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Malta Neolithic Temples

Megalithic Temples of Malta still the oldest ones in the World

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Everyone knows about the magnificent temples of ancient Egypt and ancient Greece, but one country containing some of the oldest and best-preserved temples in the world gets comparatively little attention - Malta.  

Malta is a southern European country in the Mediterranean Sea, just 80 kilometres south of Sicily. The country covers just over 300 km 2, making it one of the world's smallest and most densely populated countries. Yet on this small island country, there are literally dozens of ancient sites, eleven megalithic temples, and seven of them are UNESCO World Heritage Listed.  Although debatable, UNESCO describes Malta's prehistoric temples as the "oldest free standing monuments on Earth". 

The temples date from 5,500 to 2,500 BC, making them older than Stonehenge and older than the Pyramids of Egypt (according to current perspectives). The dating of the site was done using radio carbon testing of pottery and bones found around those temples in Malta. Dr Nicholas Vella of the University of Malta  says that until further evidence is found that will put Stonehenge or the Pyramids far into the timeline, the temples of Malta remain the oldest known temples still standing. The most well-known sites include the temples of Ggantija on the island of Gozo, Hagar Qim and Mnajdra.  According to folklore, Ggantija was built by a giantess who used it as a place of worship.

The megalithic temple of Ggantija on the island of Gozo

Malta has a rich prehistoric past. Dating of bones and pottery from all around the island has shown that it was first populated in at least 5,500 BC. More than 50 temples were found on the islands of Malta and most of them are constructed in the same design which includes a central corridor with two or more chambers and an altar at the end. Archaeologists do not know exactly how the temples were used but the common theory is that they were used as ceremonial places for polytheistic religions which included sacrifice of animals and/or humans. Archaeological evidence, including numerous figurines and statues, suggests that the sacrifices were made to the goddess of fertility. 

The culture of megalithic builders apparently disappeared from the Maltese Islands around 2,500 BC. Archaeologists speculate that the temple builders fell victim to famine or disease.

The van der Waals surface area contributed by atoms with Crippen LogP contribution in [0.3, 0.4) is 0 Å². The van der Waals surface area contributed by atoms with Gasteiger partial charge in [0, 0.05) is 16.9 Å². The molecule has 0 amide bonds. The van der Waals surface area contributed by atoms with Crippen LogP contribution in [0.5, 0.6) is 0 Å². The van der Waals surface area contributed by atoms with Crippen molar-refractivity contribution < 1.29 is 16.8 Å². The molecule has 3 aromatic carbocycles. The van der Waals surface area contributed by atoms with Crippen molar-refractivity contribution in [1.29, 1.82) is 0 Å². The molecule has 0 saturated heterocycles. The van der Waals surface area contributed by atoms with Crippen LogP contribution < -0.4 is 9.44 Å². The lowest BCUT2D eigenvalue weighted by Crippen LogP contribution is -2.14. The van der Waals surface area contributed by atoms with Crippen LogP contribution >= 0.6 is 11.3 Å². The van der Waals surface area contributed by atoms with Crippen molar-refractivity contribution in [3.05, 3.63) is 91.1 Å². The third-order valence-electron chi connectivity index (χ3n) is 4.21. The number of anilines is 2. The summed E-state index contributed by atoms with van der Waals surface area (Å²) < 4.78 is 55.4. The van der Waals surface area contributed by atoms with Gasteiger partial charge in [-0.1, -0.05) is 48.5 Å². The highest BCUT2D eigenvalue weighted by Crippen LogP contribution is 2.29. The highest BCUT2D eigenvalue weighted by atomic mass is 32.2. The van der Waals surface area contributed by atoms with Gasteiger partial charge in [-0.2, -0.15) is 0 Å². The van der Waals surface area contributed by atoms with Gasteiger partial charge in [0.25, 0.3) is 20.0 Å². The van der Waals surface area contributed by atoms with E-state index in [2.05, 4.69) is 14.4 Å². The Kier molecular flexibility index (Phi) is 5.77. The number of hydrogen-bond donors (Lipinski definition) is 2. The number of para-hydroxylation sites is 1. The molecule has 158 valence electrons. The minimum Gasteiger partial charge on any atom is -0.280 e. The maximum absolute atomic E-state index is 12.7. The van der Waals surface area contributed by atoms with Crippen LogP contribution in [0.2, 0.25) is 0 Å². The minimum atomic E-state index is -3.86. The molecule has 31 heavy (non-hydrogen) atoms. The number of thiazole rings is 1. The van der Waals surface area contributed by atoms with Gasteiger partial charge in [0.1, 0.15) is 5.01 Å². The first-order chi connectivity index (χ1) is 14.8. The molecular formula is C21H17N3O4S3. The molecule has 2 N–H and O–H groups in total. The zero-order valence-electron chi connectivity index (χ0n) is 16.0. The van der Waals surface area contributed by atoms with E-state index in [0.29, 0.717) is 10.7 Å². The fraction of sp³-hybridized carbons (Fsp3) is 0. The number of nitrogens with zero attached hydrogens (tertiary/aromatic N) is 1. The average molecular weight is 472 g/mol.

By John Black

Comments

Hi Ralph, about a century ago 5 skulls where found at Hal in Saflini Temples in Paola and some say they're alien skulls. Weather they are alien skulls or not I don't know, but one thing I know, they don't look human skulls at all. Unfortunately they are staked away in a box at the National Museum in Valletta.

Hi Ralph, the story about the skulls is true, they where found at the Hypogeum, an underground temple that carries a lot of mysteries. I am lucky to say that I've seen them once. These skulls are kept at the museum of archeology but unfortunatley as long as I know the skulls are not exhibited. Anyone interested to know more about this, google 'Malta Hypogeum mysteries' and you will be fascinated with the articles you will find.

All the time periods are estimates. How can one determine the date of something that goes back in time such as 5,000 bc or 12,000 bc. I think the estimates could be completely wrong and as there is no evidence as such as to who the inhabitants and builders were of these civilizations then i find it less easy to believe when estimated time periods in years are quoted. Has there really ever been found elongated skulls in Malta ?. I read somewhere that this is the case but if so where are they today and how can we see them and where if possible, thanks.

aprilholloway's picture

Hi Vincent and Sophie, actually that's not the exact claim. It is that Malta's temples are the oldest known free standing monuments in the world. UNESCO's definition of 'oldest free-standing monument' includes the criteria of being largely complete or including building work to a height of at least 1.5 metres for most of its perimeter. As you rightly said, there are many older sites, such as Gobekli Tepe, but not that meet that specific criteria. 

The exact claim is that Malta's Temples are 'The World's Oldest Monumental Architecture'. As you rightly say, there have been discovered more ancient temples - which are smaller though no less fascinating.

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